The junipers are deservedly gaining in popularity as garden plants and a much wider range is being introduced to the British Isles from other parts of the world to give the gardener an even better choice. Most species are very hardy and grow successfully in even the poorest of soils, whether acid or alkaline. There is such a wide range of colours, shapes and forms in this genus that one would make quite an attractive garden growing only junipers. Unfortunately only a limited selection can be made here.

Juniperus chinensis aurea is an excellent garden variety of the Chinese juniper. Although very slow growing initially, even to the point of finding it difficult to assert a leading shoot, it eventually makes a beautiful golden columnar-shaped specimen. What adds to the attraction is that the plant usually carries both adult and juvenile foliage giving it more variety in shade and texture. Perhaps growing only 3 ft. in ten years, it eventually may get as high as 30 ft.

Juniperus chinensis aurea

One of the bluest junipers is J. c. pyramidalis which has a broadly conical habit and very prickly foliage. After ten years it will grow to 5 or 6 ft. and with age broaden and grow as high as 15 to 20 ft. Like many junipers it is better planted in an open position.

J. communis is one of the three conifers native to the British Isles. It has given us several useful garden forms, some upright, some prostrate. J. C. compressa is quite a unique variety with its perfectly symmetrical outline, its slowness of growth and its usefulness as a sink or trough garden conifer. It is a must for the rock garden also and looks particularly attractive planted in groups of three or more. Bright green in summer, it turns a bluish-green hue in winter. Perhaps at ten years reaching 12 to 18 in., it will be very rare to see a specimen over 3 to 4 ft.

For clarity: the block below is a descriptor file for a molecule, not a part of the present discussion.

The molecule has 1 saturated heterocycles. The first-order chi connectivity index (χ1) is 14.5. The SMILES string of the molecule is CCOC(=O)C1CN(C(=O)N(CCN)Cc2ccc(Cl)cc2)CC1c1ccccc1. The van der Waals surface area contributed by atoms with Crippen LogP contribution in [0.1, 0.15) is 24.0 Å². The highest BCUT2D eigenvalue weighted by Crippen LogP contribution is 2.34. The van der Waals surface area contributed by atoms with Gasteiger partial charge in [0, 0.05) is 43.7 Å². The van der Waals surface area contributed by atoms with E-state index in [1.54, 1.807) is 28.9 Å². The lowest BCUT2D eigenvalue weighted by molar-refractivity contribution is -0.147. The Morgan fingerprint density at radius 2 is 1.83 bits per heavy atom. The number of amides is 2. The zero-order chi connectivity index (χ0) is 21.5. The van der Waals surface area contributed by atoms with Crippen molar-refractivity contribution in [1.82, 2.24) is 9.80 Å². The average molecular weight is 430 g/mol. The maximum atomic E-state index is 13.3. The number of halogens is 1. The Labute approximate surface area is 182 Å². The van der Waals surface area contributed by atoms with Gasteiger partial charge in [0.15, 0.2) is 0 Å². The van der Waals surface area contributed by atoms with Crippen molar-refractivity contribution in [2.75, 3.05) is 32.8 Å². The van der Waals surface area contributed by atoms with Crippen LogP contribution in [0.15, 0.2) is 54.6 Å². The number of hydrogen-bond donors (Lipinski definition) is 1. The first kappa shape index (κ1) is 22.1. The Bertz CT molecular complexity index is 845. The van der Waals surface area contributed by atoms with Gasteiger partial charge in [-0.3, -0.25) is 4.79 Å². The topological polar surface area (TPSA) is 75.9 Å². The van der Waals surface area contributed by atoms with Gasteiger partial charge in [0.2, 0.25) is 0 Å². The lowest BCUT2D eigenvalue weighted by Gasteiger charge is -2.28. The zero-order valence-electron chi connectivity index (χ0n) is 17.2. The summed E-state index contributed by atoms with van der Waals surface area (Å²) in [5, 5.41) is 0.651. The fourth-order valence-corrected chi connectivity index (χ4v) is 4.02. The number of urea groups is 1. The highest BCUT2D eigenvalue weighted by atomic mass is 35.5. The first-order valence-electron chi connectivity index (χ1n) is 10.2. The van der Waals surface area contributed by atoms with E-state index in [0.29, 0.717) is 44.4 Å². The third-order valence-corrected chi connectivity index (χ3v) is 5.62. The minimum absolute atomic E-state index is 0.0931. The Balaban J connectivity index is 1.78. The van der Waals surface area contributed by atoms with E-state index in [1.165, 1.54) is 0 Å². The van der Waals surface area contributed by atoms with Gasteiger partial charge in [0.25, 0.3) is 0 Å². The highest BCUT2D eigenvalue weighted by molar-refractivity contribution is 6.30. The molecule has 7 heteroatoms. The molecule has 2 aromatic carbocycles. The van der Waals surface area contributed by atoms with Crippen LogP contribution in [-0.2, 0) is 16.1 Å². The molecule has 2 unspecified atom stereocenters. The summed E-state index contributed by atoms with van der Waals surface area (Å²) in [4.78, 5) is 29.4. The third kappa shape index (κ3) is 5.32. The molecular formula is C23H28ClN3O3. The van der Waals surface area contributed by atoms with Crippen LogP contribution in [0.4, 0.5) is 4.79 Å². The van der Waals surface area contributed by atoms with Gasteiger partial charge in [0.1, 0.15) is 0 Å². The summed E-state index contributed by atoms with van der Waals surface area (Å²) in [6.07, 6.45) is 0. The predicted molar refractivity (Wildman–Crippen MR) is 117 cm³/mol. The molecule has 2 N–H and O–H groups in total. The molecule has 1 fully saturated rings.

J. c. depressa aurea is a golden prostrate form of great merit. It needs to be planted in an open position for best effect where its butter-yellow shoots in spring provide a beautiful effect. The foliage turns a bronzy hue in winter with the silver undersides of the leaves more prominent. One should expect a spread of 3 to 4 ft. in ten years and increasing after many more years to 10 to 12 ft.

J. c. hibernica, known as the Irish juniper, is useful where an upright conifer is required. This will eventually reach 18 to 20 ft. One of the best ground-cover junipers is J. c. repanda which makes a very vigorous dark green carpet which turns a greeny brown during the winter months. It has a similar rate of growth to depressa aurea.

J. horizon talis is commonly known as the creeping juniper and this name describes the habit of the species and its many varieties admirably. The species originates from North America where it and many varieties are grown widely for garden and landscape use.

The most popular form in Europe is J. h. glauca, a carpet-forming plant which roots from runners as it spreads across the ground. The foliage is bright steel blue in summer, grey green in winter. To increase the density the runners can be pruned back occasionally. Similar forms occur in douglasii, Bar Harbor and wiltonii. All will spread quite rapidly covering a diameter of 6 to 8 ft. in ten years and ultimately considerably more. New and distinct varieties are likely to be introduced to Europe from the United States but one which is available and probably the best for ground cover is J. h. plumosa, the Andorra juniper. Where varieties so far mentioned grow flat to the ground, this will reach If to 2 ft. in height providing a more effective smother to weeds. The foliage is softer and more feathery, the colour grey green turning a purple hue in winter. All J. horizontalis varieties are extremely hardy.